“Again, on the part of DOST, our immediate response is to develop and package an R&D program on biotechnology that would benefit our countrymen, specially farmers and consumers. Rest assured that DOST would support any undertaking on the move for biotechnology to be known, appreciated, and adopted,” he said in a speech read for him by DOST Undersecretary for R&D Dr. Rowena Cristina L. Guevara.
DOST is the lead agency for evaluation and monitoring of regulated articles (i.e. approved GE events) intended for contained use.
Meanwhile, the presence of counterfeit “biotech seeds” in the Philippines has affected farmers’ production.
Teng’s ISAAA report showed the area for GM maize farms across the country declined at 21 percent (from 812 hectares in 2016 to 642,000 hectares in 2017, while the Philippines ranked 13th in biotech commercialization last year.
There are bright sides, though.
“This area was comprised of 35,000 hectares HT (5.5 percent) and 607,000 hectares IR/HT (94.5 percent). The increase in percentage stacked traits was phenomenal from 83.6 percent in 2016 to 94.5 percent in 2017, proving that the more than 470,500 Filipino biotech maize farmers know the value and potential of stacked traits in obtaining significant profits,” ISAAA said.
But counterfeit biotech seeds threaten not only Filipino farmers’ livelihood but also the GM technology itself, said Dr. Rhodora R. Aldemita, director for ISAAA’s Global Knowledge Center on Crop Biotechnology.
In a separate interview, she recalled ISAAA learning about the problem since 2014.
“There is something going on about it because we know the sentiments of industry in terms of having their products sold and supported by the farmers, because farmers will really profit from biotech crops,” said Aldemita.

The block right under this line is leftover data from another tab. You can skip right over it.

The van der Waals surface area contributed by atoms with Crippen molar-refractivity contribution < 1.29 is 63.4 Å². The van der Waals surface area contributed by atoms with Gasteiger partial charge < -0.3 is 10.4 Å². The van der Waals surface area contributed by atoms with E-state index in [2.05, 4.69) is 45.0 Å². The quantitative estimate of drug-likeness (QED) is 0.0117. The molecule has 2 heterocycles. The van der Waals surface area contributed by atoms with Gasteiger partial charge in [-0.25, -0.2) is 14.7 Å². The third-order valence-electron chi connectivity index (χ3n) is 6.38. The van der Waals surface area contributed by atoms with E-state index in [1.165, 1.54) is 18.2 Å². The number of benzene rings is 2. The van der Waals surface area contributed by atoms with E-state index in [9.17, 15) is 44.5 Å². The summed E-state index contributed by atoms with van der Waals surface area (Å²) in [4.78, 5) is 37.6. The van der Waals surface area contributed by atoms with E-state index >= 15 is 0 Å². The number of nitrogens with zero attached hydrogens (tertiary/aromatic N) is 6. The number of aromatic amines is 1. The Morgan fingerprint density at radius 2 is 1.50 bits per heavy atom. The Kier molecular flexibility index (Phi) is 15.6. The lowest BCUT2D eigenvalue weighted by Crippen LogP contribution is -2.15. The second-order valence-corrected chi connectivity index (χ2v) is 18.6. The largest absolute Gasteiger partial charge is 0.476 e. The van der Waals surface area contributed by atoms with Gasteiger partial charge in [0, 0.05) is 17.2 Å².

She and Teng warned of the counterfeit seeds’ impact on the GM technology for agriculture now widely used worldwide.
“It is very difficult for (genuine biotech) companies to do so (stop counterfeit seeds. Some aspects are on the regulators (for them to act. Big companies self-regulate; there’s nothing you can do stop others (from the scheme),” the latter said.
Aldemita blamed the selling of counterfeit seeds for the decline of maize planting area in the country as they affected the original and authentic biotech seeds cultivation.
Counterfeiters, Teng added, are stealing the seeds, stealing intellectual property (IP). “It’s an issue that is not just in the Philippines. It happens in (many) other countries, these counterfeit seeds. It is a world problem.”
The former said, “We have to support them and make farmers aware that it is not profitable to buy counterfeit seeds because in the long run they will be the ones who will be losing.”
Aldemita explained further.
While the counterfeit seeds (which are being sold by seven “enterprising” Filipino companies) are cheaper than authentic biotech maize seeds, farmers are bound to incur more costs because they got the fakes which are more expensive than conventional or hybrid corn seeds, she said.
“They (farmers) still have to buy insecticide or herbicide in order to control those problems (corn borers that are resistant to authentic biotech seeds), those farm insects to get the (seeds’) potential (yield),” the ISAAA lady official said.
Using the fake GM seeds, Aldemita said, farmers will notice that there are insects going in and they will see the insects are still on the plants, eating all their crops, the maize kernels.
“So, the farmers will be more inclined to buy insecticide and that will entail more costs. And if they buy insecticide they will have to hire more labor to apply it.
“They have to buy more implements to spread the insecticide. So, it is more costly to the farmers.”
In relation with this, an official of Monsanto, Gabriel O. Romero, senior regulatory and scientific affairs lead, relayed at the ISAAA event that companies involved in selling counterfeit biotech seeds could be “stealing 10 to 15 percent of market share (from the authorized sellers).”
He warned of the consequence of the fraudulent enterprise.
“Worse, farmers are offered low quality seeds and absence of stewardship component can lead to failure of biotech traits. Productivity and farmers’ income will be impact,” said Romero.
Only five companies, he added, are authorized dealers of biotech seeds, such as Monsanto; Pioneer/Corteva; Syngenta; BioSeed; Advanta; and Asian Hybrid.